As a child, if your best friend’s mother speaks to you, some completely uncontrollable set of neurons fires off and turns you into the world’s most polite child.
When you grow up you discover a whole new set of neurons firing about the time the love of your life finishes saying, “And these are my parents.”
The great thing about in-laws is they present a nonstop series of minor social dilemmas. Having won the heart of their precious daughter, a task you thought was a climb-it-once-and-you’re-done sort of expedition, you find yourself faced with winning over the in-laws, two people who have nothing to gain from your presence in the world except the possibility of grandchildren.
Or, in my case, four people. Two sets of in-laws. You probably envy me.
One of the fathers-in-law has a penchant for gin, which, until I became the daughter stealer, I had pretty much eschewed in favor of bourbon. Walk in the door and it’s happy hour, a perfectly chilled glass produced from the freezer, olives, a twist, or whatever you like in your martini already at hand. It is always a martini; Jim’s Place is not gin-and-tonic land.
That first happy hour years ago was minor social dilemma No. 1: Dive in with the martini or ask for a Manhattan? Critical decisions are sometimes made in a nanosecond. I’d love a martini.
Jim, the star bartender at Jim’s Place, is unlikely to settle for a mediocre martini, being that he’s something of a connoisseur. Really, if there were sommeliers for gin, he would belong to the Court of Masters. I discovered that worked to my benefit on the next visit because he had discovered a new favorite: Hendrick’s. He introduced it with all the enthusiasm of a wine steward, eloquently extolling its small batch creation and its delicate cucumber and rose petal infusion. The recipe for a Hendrick’s martini is simple: Chill the glass. Put some Hendrick’s in a shaker and shake it. Pour it into the glass. Garnish with a cucumber slice.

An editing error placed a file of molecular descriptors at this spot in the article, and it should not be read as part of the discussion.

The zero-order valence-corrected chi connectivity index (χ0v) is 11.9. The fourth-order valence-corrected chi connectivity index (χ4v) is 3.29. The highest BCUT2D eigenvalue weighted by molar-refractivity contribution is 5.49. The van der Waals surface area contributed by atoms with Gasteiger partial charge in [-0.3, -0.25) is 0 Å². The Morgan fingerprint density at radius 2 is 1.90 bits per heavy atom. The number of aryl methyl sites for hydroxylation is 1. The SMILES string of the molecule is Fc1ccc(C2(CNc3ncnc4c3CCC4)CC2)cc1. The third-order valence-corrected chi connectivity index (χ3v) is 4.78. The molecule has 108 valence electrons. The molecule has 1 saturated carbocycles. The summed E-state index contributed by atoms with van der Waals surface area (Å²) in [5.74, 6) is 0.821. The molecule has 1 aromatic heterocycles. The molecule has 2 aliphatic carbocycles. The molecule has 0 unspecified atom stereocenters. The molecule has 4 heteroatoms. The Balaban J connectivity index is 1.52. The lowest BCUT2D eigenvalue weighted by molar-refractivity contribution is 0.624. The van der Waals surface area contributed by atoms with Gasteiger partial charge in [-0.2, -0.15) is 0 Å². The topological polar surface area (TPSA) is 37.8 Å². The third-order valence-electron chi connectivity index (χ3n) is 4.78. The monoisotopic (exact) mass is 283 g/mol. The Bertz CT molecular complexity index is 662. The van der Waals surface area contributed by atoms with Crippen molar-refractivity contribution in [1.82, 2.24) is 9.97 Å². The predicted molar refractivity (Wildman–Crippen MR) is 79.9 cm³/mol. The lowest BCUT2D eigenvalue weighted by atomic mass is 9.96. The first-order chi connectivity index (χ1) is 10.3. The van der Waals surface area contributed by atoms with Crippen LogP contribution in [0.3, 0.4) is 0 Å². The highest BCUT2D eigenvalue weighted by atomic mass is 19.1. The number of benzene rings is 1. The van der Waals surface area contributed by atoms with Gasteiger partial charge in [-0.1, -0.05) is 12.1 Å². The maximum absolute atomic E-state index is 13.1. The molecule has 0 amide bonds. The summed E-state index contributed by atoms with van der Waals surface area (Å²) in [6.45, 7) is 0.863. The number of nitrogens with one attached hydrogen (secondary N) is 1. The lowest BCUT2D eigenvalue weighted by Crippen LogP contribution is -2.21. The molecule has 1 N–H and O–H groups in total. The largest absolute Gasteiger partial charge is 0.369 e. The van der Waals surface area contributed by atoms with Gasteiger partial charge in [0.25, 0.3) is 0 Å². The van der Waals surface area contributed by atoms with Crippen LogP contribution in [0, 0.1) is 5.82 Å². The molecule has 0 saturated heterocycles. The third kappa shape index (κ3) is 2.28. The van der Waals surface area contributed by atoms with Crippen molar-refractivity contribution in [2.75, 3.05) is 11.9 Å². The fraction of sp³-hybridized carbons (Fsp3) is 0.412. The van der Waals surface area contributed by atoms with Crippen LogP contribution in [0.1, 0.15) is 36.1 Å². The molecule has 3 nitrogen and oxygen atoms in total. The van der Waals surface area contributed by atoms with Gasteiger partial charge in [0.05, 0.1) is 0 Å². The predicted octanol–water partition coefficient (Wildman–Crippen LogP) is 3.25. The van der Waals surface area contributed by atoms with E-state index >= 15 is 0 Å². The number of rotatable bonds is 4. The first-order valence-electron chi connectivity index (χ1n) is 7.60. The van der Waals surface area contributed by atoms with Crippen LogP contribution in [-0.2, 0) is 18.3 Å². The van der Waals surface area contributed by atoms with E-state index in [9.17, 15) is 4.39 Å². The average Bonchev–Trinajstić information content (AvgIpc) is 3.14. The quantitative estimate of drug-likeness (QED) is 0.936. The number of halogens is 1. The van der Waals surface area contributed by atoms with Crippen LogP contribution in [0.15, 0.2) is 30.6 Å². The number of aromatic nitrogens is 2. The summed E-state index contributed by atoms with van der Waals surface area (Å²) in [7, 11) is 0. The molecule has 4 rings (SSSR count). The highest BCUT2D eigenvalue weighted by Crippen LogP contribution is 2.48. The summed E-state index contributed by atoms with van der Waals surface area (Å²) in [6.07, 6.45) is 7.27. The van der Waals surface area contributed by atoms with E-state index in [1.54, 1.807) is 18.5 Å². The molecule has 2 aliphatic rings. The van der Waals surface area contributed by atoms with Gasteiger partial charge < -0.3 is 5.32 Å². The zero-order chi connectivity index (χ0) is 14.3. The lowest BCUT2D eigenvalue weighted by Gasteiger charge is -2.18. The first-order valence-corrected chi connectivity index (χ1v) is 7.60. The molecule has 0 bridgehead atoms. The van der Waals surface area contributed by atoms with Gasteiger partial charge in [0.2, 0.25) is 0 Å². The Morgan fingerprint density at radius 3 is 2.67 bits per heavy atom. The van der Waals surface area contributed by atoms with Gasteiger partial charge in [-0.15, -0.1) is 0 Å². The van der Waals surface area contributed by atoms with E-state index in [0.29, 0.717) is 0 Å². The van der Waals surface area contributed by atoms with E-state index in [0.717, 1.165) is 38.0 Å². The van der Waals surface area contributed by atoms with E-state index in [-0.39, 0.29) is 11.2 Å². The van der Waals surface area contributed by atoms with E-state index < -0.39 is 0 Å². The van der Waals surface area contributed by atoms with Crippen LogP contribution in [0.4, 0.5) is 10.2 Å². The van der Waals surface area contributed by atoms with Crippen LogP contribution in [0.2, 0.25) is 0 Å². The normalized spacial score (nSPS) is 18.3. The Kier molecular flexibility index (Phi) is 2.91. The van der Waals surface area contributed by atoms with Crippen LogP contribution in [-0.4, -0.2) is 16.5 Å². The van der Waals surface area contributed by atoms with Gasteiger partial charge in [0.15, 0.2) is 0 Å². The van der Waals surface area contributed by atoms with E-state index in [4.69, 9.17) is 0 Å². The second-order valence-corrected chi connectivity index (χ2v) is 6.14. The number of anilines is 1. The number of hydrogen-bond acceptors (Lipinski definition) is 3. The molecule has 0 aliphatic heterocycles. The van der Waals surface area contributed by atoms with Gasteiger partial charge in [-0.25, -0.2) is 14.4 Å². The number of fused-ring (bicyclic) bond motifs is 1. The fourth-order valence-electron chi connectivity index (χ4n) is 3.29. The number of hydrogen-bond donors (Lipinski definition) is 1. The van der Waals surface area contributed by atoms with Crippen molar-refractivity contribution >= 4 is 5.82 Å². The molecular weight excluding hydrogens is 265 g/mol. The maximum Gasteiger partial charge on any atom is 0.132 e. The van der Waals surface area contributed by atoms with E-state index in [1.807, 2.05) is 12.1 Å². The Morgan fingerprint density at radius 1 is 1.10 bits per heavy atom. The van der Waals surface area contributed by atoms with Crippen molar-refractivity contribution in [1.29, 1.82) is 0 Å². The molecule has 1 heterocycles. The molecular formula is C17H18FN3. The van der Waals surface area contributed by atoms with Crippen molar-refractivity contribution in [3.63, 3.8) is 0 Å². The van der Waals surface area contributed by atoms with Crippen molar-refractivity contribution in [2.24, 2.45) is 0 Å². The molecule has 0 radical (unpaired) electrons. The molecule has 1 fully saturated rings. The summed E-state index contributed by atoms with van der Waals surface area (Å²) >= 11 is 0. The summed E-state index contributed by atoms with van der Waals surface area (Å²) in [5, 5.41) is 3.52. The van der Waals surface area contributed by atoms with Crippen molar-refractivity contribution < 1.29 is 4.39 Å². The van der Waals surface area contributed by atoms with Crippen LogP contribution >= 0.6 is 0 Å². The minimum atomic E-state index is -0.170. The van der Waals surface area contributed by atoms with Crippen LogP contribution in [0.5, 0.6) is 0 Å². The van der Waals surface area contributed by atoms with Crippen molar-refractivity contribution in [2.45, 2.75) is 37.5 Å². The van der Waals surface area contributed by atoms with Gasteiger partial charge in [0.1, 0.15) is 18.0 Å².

You’ll want to write that down because it’s the world’s finest martini and sooner or later you’ll encounter some tutti-frutti-flavored-vodka-drinking bartender who wants to mess it up with vermouth. Do not let him.
That first Hendrick’s martini was heaven in a glass. Or possibly purgatory, because it might have been the second one that was the most heavenly.
Still not satisfied that he had found the perfect gin, he continued to experiment, neighbor Dale and me as enthusiastic guinea pigs. Citadelle was an excellent runner-up, but it wasn’t as good as Hendrick’s.
One day, Jim and Dale set out to find the World’s Greatest Gin and put their rudimentary Google skills to the test. They found Williams Chase, which topped all the lists in the magazines, universally outranking Hendrick’s. Unfortunately, at the time, it was not available in the United States. Undeterred, they called a liquor store in London, which had 11 bottles on hand and was willing to ship them to Missouri at the case-discount price, which was 10 percent off of Holy Cow! That is some pricey gin! But there’s a price tag for the World’s Best.
Generous to a fault, Jim sent some my way, the Union Jack bow tie still around the bottle’s neck. Effudi. Ego cadis. Adeptus: I poured. I sipped. I enjoyed. But truthfully, it wasn’t as good as Hendrick’s.
That led to the next minor social dilemma, which occurred on the next visit to Jim’s Place.
“What did you think of the Williams Chase?”
Oh, hell. Tick. Tick. Tick.
“Uh, it was very good.”
“Yeah,” he said. “But it’s not as good as Hendrick’s.”
So we had one of those. It’s nice when you get along with the in-laws.
This was just the read I needed to start my Thursday! Lovely story, Ted.
It’s best, Ted, we didn’t chance engaging in an after five social relationship before giving up my lengthy devotion to finding the perfect gin! Ainsworth and Harroz thought Bombay Safire shut down their line after I quit!
Ted, in all your writings, it either causes me to think about matters, moves me emotionally, or just gives me joy. This, of course, fits in the last category.
Good job as always.